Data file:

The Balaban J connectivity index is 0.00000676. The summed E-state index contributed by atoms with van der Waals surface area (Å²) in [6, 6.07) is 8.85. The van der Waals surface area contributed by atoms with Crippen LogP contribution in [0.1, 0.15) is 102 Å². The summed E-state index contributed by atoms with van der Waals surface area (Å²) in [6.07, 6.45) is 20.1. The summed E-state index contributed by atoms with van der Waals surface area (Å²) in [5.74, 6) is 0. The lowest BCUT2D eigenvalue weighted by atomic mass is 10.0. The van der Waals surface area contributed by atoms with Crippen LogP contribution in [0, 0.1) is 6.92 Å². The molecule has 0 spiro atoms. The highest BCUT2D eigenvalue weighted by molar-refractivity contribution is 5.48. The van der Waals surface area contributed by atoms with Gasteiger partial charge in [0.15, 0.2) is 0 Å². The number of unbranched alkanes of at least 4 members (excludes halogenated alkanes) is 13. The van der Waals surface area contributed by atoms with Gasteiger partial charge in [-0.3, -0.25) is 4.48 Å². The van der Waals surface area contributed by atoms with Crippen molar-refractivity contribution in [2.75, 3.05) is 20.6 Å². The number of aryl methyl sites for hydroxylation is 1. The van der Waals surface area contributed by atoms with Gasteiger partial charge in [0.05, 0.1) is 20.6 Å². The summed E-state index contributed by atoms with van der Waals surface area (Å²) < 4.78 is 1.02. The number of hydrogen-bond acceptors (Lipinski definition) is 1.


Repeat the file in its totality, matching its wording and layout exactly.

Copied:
The Balaban J connectivity index is 0.00000676. The summed E-state index contributed by atoms with van der Waals surface area (Å²) in [6, 6.07) is 8.85. The van der Waals surface area contributed by atoms with Crippen LogP contribution in [0.1, 0.15) is 102 Å². The summed E-state index contributed by atoms with van der Waals surface area (Å²) in [6.07, 6.45) is 20.1. The summed E-state index contributed by atoms with van der Waals surface area (Å²) in [5.74, 6) is 0. The lowest BCUT2D eigenvalue weighted by atomic mass is 10.0. The van der Waals surface area contributed by atoms with Crippen LogP contribution in [0, 0.1) is 6.92 Å². The molecule has 0 spiro atoms. The highest BCUT2D eigenvalue weighted by molar-refractivity contribution is 5.48. The van der Waals surface area contributed by atoms with Gasteiger partial charge in [0.15, 0.2) is 0 Å². The number of unbranched alkanes of at least 4 members (excludes halogenated alkanes) is 13. The van der Waals surface area contributed by atoms with Gasteiger partial charge in [-0.3, -0.25) is 4.48 Å². The van der Waals surface area contributed by atoms with Crippen molar-refractivity contribution in [2.75, 3.05) is 20.6 Å². The number of aryl methyl sites for hydroxylation is 1. The van der Waals surface area contributed by atoms with Gasteiger partial charge in [0.05, 0.1) is 20.6 Å². The summed E-state index contributed by atoms with van der Waals surface area (Å²) < 4.78 is 1.02. The number of hydrogen-bond acceptors (Lipinski definition) is 1.